All he knew was that he felt lucky beyond measure that he was witness to this particular moment.

“Would you like to join me?” Kei asked softly, spinning the branch into a strike before pivoting to a new angle and continuing the flow of the form.


When or how Kei had spotted him, Adam wasn't quite sure. All he knew was that he needed to say something.

Realizing that, Adam’s face went beet-red and his throat clamped closed as he searched for a response. “I … don’t know any martial arts.”

“That’s okay,” Kei replied, still moving through the motions of the violent-yet-fluid ballet. “We all start someday.”

Adam took a nervous step forward. “I read that you started learning when you were two.”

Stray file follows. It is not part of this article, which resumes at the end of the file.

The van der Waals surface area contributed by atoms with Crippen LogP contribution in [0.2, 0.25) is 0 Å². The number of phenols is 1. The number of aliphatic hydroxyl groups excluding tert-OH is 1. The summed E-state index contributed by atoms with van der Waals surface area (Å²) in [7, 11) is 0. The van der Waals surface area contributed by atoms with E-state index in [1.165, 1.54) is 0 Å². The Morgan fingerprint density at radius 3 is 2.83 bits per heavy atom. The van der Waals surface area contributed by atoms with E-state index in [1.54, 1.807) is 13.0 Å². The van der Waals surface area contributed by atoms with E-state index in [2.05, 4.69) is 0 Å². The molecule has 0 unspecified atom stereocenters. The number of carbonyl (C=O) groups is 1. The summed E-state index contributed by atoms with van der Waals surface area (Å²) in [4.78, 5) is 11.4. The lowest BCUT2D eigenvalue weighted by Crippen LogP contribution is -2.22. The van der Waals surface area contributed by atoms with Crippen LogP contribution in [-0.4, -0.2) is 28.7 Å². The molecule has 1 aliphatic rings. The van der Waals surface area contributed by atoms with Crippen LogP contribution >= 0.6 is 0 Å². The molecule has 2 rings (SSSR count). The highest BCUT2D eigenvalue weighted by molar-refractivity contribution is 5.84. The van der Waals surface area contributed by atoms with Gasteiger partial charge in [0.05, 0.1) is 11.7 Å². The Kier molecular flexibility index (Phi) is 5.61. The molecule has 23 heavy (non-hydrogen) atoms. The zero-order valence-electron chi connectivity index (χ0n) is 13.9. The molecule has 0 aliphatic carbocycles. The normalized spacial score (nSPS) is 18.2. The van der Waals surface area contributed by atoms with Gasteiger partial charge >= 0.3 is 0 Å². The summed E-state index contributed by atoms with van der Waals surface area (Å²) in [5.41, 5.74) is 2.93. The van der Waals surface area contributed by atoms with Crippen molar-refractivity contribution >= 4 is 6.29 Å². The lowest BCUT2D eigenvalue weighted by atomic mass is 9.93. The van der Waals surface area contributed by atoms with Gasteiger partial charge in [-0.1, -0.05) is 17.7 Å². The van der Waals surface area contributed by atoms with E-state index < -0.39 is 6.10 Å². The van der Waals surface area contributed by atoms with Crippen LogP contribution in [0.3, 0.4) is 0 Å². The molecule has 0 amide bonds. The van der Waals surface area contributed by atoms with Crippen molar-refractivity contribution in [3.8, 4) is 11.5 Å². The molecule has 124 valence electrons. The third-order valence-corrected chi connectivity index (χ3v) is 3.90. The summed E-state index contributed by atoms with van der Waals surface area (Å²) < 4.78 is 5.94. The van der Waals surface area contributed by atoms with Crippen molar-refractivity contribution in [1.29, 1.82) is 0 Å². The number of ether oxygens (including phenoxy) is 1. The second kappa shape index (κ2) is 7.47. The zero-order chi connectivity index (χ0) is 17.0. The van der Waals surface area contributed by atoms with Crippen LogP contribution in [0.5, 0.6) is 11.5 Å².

“Yes,” Kei replied, spinning the stick so fast that Adam was sure it would knock him out if it struck him. “Studying martial disciplines is a long-standing tradition in my family. We believe that it teaches us to better understand ourselves, and use our personal power more wisely.”

“Makes sense,” Adam said, swallowing nervously. “I wasn’t allowed near it. It was decided that I might hurt myself or others. But I’ve seen movies.” Though none of them are as good as you.

Adam was glad he didn’t say that last part out loud. For someone who didn’t speak very much, he sure had a way of sticking his foot in his mouth around Kei. He needed to stop that if there was any hope of them becoming friends.

Because Adam really wanted to be friends with Kei.

So he took another step forward. “What do I do first?”